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Math Help - solving an inequality with exponents and polynomials

  1. #1
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    solving an inequality with exponents and polynomials

    i need to solve for n.

    1 / (n+1)(2^(n+1)) < .0001

    (n+1)(2^(n+1)) > 10,000
    (n+1)(2(2^n)) > 10,000
    (n+1)(2^n) > 5,000

    from there i am stuck. i tried using logarithms and it didn't help either. is there any way to solve this by hand or do i need to use an equation solver program for this?
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  2. #2
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    Hello oblixps
    Quote Originally Posted by oblixps View Post
    i need to solve for n.

    1 / (n+1)(2^(n+1)) < .0001

    (n+1)(2^(n+1)) > 10,000
    (n+1)(2(2^n)) > 10,000
    (n+1)(2^n) > 5,000

    from there i am stuck. i tried using logarithms and it didn't help either. is there any way to solve this by hand or do i need to use an equation solver program for this?
    Your working is fine, but you certainly won't be able to solve this inequality algebraically, so some sort of numerical method is inevitable.

    One thing, though. Since the variable is n and not x, perhaps it's an integer that you're looking for. In which case it doesn't take a moment. 2^9 = 512. So 10\times 2^9 = 5120. So 9 is the first integer value of n for which (n+1)2^n > 5000.

    Is that any help?

    Grandad
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  3. #3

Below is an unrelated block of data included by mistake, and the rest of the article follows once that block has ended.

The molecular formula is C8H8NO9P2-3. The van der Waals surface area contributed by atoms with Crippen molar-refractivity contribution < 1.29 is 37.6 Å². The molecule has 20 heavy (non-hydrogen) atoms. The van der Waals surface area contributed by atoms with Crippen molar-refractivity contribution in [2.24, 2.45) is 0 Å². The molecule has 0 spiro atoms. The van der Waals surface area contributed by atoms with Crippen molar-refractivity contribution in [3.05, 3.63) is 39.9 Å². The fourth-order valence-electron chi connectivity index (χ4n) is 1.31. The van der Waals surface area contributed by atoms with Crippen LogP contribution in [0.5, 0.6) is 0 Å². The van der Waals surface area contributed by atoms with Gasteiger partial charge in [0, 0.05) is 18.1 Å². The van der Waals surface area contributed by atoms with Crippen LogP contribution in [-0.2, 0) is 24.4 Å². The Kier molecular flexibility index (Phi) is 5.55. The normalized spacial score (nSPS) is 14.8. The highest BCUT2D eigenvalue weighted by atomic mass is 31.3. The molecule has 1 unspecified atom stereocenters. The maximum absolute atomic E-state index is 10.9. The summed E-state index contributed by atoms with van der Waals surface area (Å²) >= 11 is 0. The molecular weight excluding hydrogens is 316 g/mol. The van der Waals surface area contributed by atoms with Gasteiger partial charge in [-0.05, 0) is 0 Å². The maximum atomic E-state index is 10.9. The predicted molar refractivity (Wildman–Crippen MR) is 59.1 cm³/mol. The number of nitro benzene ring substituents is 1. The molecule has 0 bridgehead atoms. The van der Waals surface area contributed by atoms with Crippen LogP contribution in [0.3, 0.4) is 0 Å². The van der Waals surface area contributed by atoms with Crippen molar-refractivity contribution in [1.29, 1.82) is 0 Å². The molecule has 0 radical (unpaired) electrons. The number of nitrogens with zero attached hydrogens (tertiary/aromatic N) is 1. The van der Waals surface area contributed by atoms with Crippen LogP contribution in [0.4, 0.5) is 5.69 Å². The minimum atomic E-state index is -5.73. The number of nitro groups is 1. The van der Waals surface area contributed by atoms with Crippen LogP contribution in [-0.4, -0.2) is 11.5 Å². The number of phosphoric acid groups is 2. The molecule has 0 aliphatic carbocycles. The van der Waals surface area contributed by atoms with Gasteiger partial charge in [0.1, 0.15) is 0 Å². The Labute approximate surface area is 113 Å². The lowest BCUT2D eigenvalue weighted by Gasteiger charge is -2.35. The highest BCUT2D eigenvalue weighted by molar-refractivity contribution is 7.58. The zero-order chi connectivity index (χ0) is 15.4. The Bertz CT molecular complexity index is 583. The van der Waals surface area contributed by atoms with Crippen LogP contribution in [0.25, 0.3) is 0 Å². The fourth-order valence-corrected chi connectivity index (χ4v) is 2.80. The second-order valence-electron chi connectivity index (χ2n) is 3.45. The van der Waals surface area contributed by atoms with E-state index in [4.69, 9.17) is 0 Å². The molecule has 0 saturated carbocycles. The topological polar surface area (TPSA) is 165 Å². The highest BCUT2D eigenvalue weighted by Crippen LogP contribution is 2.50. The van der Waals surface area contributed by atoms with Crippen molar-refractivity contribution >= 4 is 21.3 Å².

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    earboth's Avatar
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    Quote Originally Posted by oblixps View Post
    i need to solve for n.

    1 / (n+1)(2^(n+1)) < .0001

    (n+1)(2^(n+1)) > 10,000
    (n+1)(2(2^n)) > 10,000
    (n+1)(2^n) > 5,000

    from there i am stuck. i tried using logarithms and it didn't help either. is there any way to solve this by hand or do i need to use an equation solver program for this?
    1. If n \in \mathbb{N} then you can plug in some numbers to find n = 9 will satisfy this inequality.

    2. If n \in \mathbb{R} then you can use Newton's method to get an approximative value of n: Since (n+1) \cdot 2^n is incresing for all n > 0 you can solve the equation for n:

    (n+1) \cdot 2^n - 5000=0~\implies~ n \cdot 2^n + 2^n - 5000=0

    3. Newton's method:

    n_0 = 5

    n_{k+1}= n_k - \dfrac{n_k \cdot 2^{n_k} + 2^{n_k} - 5000}{2^{n_k}(1+(n+1) \cdot \ln(2))}

    (Don't forget to use the product rule)

    Remark: i) Use the ANS-key of your calculator to get the final result. (n = 8.970103850...)
    ii) It took me mor than 12 steps to reach this result which is very unusual with this method.
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